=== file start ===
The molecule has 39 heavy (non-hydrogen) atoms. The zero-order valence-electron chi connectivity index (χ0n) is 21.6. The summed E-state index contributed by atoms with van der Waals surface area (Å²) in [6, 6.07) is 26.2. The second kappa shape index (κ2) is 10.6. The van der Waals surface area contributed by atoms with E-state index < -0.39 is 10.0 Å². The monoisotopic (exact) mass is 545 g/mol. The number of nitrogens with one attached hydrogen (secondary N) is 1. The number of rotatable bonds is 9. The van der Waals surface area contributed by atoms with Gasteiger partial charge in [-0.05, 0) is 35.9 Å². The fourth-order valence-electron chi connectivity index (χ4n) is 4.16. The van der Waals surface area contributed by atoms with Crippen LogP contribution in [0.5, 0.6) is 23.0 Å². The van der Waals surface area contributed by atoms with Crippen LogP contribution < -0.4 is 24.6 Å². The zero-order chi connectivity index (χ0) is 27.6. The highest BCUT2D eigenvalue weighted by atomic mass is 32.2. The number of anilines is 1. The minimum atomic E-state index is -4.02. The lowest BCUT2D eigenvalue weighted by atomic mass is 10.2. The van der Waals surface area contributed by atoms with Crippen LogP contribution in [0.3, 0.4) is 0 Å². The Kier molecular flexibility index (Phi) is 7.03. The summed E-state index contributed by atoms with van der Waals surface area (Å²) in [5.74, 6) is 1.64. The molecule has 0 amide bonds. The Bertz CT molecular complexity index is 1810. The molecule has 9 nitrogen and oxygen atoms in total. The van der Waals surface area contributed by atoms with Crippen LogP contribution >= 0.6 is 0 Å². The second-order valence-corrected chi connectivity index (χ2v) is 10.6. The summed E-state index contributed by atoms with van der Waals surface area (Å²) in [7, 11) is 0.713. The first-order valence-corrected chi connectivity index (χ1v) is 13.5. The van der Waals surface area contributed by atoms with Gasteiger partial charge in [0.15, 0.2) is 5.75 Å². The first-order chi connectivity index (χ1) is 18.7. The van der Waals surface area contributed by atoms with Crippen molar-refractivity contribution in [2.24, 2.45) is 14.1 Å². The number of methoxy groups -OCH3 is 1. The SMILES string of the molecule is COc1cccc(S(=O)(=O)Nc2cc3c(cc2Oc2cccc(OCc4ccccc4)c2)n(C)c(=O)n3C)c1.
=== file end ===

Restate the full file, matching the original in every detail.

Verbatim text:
The molecule has 39 heavy (non-hydrogen) atoms. The zero-order valence-electron chi connectivity index (χ0n) is 21.6. The summed E-state index contributed by atoms with van der Waals surface area (Å²) in [6, 6.07) is 26.2. The second kappa shape index (κ2) is 10.6. The van der Waals surface area contributed by atoms with E-state index < -0.39 is 10.0 Å². The monoisotopic (exact) mass is 545 g/mol. The number of nitrogens with one attached hydrogen (secondary N) is 1. The number of rotatable bonds is 9. The van der Waals surface area contributed by atoms with Gasteiger partial charge in [-0.05, 0) is 35.9 Å². The fourth-order valence-electron chi connectivity index (χ4n) is 4.16. The van der Waals surface area contributed by atoms with Crippen LogP contribution in [0.5, 0.6) is 23.0 Å². The van der Waals surface area contributed by atoms with Crippen LogP contribution < -0.4 is 24.6 Å². The zero-order chi connectivity index (χ0) is 27.6. The highest BCUT2D eigenvalue weighted by atomic mass is 32.2. The number of anilines is 1. The minimum atomic E-state index is -4.02. The lowest BCUT2D eigenvalue weighted by atomic mass is 10.2. The van der Waals surface area contributed by atoms with Crippen LogP contribution in [0.3, 0.4) is 0 Å². The Kier molecular flexibility index (Phi) is 7.03. The summed E-state index contributed by atoms with van der Waals surface area (Å²) in [5.74, 6) is 1.64. The molecule has 0 amide bonds. The Bertz CT molecular complexity index is 1810. The molecule has 9 nitrogen and oxygen atoms in total. The van der Waals surface area contributed by atoms with Crippen LogP contribution >= 0.6 is 0 Å². The second-order valence-corrected chi connectivity index (χ2v) is 10.6. The summed E-state index contributed by atoms with van der Waals surface area (Å²) in [7, 11) is 0.713. The first-order valence-corrected chi connectivity index (χ1v) is 13.5. The van der Waals surface area contributed by atoms with Gasteiger partial charge in [0.15, 0.2) is 5.75 Å². The first-order chi connectivity index (χ1) is 18.7. The van der Waals surface area contributed by atoms with Crippen molar-refractivity contribution in [2.24, 2.45) is 14.1 Å². The number of methoxy groups -OCH3 is 1. The SMILES string of the molecule is COc1cccc(S(=O)(=O)Nc2cc3c(cc2Oc2cccc(OCc4ccccc4)c2)n(C)c(=O)n3C)c1.